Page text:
The fact that I had not even heard of this book suggests to me that it may not pack quite the same punch as those recent bestsellers.

Link via The Right Coast.
OF ALL PEOPLE: Andrew Sullivan comes out against "whiny, lesbian complaint-rock."
FOR A DAILY LAUGH, I'll be checking Korea Central News Agency, a "service" of the North Korean government. Today's offerings include a bit about a declaration of "World Food Day," which aims to "settle the food problem worldwide" (of course, some parts of the world have worse food problems than others).

Link via Tuesday Morning Quarterback.
AT BALKINIZATION, Brian Tamanaha writes about the Scalia-Strossen debate I listened to this morning. He quotes a CNN story:

[Scalia] said unelected judges have no place deciding politically charged questions when the Constitution is silent on those issues.

Arguing that liberal judges in the past improperly established new political rights such as abortion, Scalia warned, "Someday, you're going to get a very conservative Supreme Court and regret that approach."
Tamanaha sees this as some sort of chest-thumping threat from a newly animated Scalia, who's going to round up his new friends Sammy and J-Rob and make the ACLU regret the day it was ever formed. But isn't it just what the article said: a warning? Scalia was merely cautioning Strossen that her preferred method of activist judging isn't going to seem so congenial when the judges aren't her kind of activists. With a few exceptions, Scalia's been pretty clearly against judicial activism in his jurisprudence; is it realistic to fear that he's about to lapse into "tit for tat"?

It's interesting how quickly left-leaning legal academics, faced with the prospect of a more conservative court, shout, "No tit for tat! No activism from you -- be consistent!" Consistency and its sibling stare decisis suddenly become the most sacred of judicial principles. Speaking of consistency, it's not exactly a consistent argument for the constitutional principle of vigorous judging to say "Activism only for the policies I favor!" It is, of course, a consistent argument for... left-leaning policies.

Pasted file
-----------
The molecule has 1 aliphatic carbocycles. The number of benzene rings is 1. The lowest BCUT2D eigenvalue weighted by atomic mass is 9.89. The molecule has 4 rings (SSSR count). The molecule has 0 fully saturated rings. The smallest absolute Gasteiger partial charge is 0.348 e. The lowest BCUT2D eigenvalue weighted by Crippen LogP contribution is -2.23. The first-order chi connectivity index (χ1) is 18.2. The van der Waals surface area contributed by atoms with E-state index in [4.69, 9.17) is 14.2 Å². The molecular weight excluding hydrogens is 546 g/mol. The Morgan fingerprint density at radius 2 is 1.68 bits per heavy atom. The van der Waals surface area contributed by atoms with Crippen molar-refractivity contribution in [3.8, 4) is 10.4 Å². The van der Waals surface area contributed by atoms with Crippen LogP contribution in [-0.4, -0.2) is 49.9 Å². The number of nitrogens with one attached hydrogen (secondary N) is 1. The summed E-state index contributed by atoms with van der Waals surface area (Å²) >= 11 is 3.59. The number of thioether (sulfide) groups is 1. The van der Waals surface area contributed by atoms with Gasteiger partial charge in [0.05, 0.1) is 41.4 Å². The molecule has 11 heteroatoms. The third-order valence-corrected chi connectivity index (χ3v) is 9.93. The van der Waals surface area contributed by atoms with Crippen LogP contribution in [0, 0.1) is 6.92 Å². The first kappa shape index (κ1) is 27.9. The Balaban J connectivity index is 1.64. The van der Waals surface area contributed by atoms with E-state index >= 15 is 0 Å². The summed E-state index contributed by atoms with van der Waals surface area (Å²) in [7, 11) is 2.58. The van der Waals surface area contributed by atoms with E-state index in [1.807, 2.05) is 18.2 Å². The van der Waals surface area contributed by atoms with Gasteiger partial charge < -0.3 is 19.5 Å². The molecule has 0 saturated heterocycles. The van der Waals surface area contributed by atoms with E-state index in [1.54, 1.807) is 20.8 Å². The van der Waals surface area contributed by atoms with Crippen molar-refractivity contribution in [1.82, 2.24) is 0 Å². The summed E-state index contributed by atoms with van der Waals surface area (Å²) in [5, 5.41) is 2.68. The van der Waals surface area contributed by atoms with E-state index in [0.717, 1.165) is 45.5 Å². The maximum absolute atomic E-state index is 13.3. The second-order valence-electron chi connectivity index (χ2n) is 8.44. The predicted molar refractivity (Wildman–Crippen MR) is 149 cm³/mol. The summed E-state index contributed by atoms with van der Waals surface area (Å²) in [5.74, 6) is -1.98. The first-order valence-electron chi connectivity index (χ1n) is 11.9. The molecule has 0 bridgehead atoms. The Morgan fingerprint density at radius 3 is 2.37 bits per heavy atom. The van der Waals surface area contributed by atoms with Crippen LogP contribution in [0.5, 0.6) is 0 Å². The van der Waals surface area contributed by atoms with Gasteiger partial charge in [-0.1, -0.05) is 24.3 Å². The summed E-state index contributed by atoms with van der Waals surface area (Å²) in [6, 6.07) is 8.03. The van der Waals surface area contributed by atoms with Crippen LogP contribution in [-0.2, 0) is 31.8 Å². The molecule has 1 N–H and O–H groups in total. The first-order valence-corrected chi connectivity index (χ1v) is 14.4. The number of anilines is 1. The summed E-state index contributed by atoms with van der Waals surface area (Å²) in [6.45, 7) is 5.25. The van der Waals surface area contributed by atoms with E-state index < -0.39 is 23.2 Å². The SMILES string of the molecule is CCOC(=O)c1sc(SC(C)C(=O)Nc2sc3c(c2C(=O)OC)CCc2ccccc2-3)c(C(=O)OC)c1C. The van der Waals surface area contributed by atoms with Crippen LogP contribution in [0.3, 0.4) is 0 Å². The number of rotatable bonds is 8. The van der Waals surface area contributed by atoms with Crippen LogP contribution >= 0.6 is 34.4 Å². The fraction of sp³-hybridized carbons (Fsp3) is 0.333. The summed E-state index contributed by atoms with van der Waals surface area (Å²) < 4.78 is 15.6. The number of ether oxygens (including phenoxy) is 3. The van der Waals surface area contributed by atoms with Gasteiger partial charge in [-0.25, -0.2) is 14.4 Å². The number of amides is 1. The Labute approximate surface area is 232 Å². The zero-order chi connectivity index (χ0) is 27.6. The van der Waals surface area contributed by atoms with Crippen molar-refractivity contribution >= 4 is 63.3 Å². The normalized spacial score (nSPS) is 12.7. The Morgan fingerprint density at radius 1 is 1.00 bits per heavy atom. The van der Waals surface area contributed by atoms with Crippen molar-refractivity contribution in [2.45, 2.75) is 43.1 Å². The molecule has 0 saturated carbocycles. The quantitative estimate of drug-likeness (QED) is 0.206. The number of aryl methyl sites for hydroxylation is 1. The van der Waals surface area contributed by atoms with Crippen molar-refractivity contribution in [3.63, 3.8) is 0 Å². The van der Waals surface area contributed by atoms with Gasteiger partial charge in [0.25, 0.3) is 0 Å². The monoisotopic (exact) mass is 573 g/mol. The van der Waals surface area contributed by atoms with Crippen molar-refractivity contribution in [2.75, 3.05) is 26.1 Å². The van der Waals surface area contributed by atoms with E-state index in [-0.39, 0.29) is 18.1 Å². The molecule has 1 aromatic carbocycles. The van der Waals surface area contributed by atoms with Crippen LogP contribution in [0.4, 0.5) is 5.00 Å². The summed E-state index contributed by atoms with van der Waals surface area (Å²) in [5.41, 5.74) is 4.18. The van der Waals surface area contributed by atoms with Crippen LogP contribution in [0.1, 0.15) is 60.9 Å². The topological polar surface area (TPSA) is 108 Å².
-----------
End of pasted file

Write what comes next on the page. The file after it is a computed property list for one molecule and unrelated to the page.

IF KARL ROVE has Osama Bin Laden chained in his basement, now would be the time for the big reveal. These Senate polling numbers are nothing but ugly for Republicans. It's all but over in PA and OH, and things look grim for Chafee in Rhode Island too.

Here's InstaPundit's controversial pre-mortem on the GOP majority.
SPORTS COLUMNIST Jason Whitlock says Al Sharpton and Jesse Jackson should be in Durham demanding Mike Nifong's resignation:

It is in the best interest of all black people, especially poor black people, that black people with a voice and a platform call for an end to the persecution of the Duke lacrosse players and program.

Speaking out in support of the wealthy Duke players enhances our credibility when we claim that someone poor and black is being treated unfairly. Poor people need that credibility because they can’t afford to make bail, let alone a team of high-priced attorneys.

By remaining silent about this obvious miscarriage of justice, black leadership looks as racist and cowardly as it paints white people who ignore obvious mistreatment of blacks.
Link via John in Carolina.
BLUE, BROWN, OR RED: Loads of comments on the Volokh Conspiracy about which law school textbooks are more aesthetically pleasing. These people appear to have spent a lot more time with their law books than I did.
CONDOLEEZZA RICE: "MORALLY PROVOCATIVE!" No, it's not about the boots. Rice, swearing in Mark Dybul as the new global AIDS coordinator, referred to Dybul's partner's mother as Dybul's "mother in law."

Not to worry; the Family Research Council is all over it:

Peter Sprigg, vice president for policy at the Family Research Council, says the secretary's comments were "profoundly offensive" and fly in the face of the Bush administration's endorsement of a federal marriage protection amendment, though that backing be less than enthusiastic.

"We have to face the fact that putting a homosexual in charge of AIDS policy is a bit like putting the fox in charge of the henhouse," says Sprigg. "But even beyond that, the deferential treatment that was given not only to him but his partner and his partner's family by the Secretary of State Condoleezza Rice is very distressing."
Note how the FRC points to the infiltration of the GOP by gay Congressional staffers:

[T]he Rice statement comes in the midst of news stories dealing with the Mark Foley scandal, many of which have talked about the number of homosexual staffers on the Republican payroll. Some pro-family people are starting to wonder if this homosexual influence within the GOP may account for the party's lack of action on social conservative issues. FRC's Tony Perkins says that among the questions that need to be asked are: "Has the social agenda of the GOP been stalled by homosexual members or staffers?"